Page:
St Helena is a hiker’s paradise, with a collection of 21 Post Box walks, and many footpaths. Because of its rugged landscape, many of the walks are recommended for experienced hikers, however, the footpaths are well suited for families and children. The Post Box walks are named such because of the post boxes at the end containing a note book for hikers to write their comments, and a stamp for them to record their achievement as a souvenir.

The hikes range between 1.5-12km, and are a great way to see the island. The marine life and wrecks found around St Helena makes it an ideal location for both divers and snorkelers. The diving conditions are suitable for advanced and beginner divers, with warmer sea temperatures and visibility up to 40m.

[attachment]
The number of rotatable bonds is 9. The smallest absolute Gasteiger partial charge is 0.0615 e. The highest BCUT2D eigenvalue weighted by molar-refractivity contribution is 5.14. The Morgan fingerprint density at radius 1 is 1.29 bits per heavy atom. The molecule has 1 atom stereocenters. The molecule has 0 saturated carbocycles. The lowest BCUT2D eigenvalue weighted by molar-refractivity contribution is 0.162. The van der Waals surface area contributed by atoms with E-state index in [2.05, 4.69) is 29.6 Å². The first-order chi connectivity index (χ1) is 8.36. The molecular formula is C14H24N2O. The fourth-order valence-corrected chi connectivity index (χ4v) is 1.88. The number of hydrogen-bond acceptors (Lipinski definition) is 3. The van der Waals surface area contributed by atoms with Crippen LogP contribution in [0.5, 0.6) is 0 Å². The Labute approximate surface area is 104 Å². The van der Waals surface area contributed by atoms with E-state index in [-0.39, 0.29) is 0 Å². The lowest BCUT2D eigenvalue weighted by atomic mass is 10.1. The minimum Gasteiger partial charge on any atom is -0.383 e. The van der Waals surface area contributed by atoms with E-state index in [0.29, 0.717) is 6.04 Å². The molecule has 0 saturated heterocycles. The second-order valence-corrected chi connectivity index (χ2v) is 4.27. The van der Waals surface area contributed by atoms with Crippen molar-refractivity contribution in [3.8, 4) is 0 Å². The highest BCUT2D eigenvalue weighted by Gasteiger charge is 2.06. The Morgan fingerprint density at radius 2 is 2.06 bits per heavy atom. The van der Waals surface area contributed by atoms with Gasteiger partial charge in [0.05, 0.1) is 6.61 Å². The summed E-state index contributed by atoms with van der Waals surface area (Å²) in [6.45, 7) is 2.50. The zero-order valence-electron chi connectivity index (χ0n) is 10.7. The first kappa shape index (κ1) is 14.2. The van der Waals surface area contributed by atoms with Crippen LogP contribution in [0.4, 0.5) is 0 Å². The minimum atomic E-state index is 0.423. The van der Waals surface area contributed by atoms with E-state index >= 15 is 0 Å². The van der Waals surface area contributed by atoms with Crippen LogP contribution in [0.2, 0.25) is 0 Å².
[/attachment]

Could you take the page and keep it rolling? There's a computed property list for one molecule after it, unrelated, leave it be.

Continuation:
St Helena was used to detain key prisoners, including some 6 000 Boers, King Dinuzulu, and Bahraini princes in exile. Perhaps the most famous inhabitant of St Helena was the former French emperor, Napoleon Bonaparte. Exiled to the island in 1815, Napoleon spent 6 years here before he died. Those visiting St Helena would be remiss if they didn’t visit his two residences, The Briars and Longwood House. Longwood House stands as a museum, with all the original furniture. Napoleon’s Tomb is another popular site, even though his remains were exhumed and re-interred in France.

Whale shark migration

One of the big attractions on St Helena is the annual whale shark migrations, which presents the unique opportunity to swim with these giants of the ocean. During January to March, visitors can don snorkelling gear (no diving allowed) and jump into the sea and spend up to 40 minutes observing and swimming alongside the whale sharks. Groups of up to 30 sharks have been counted in the past, and they can measure up to 18m.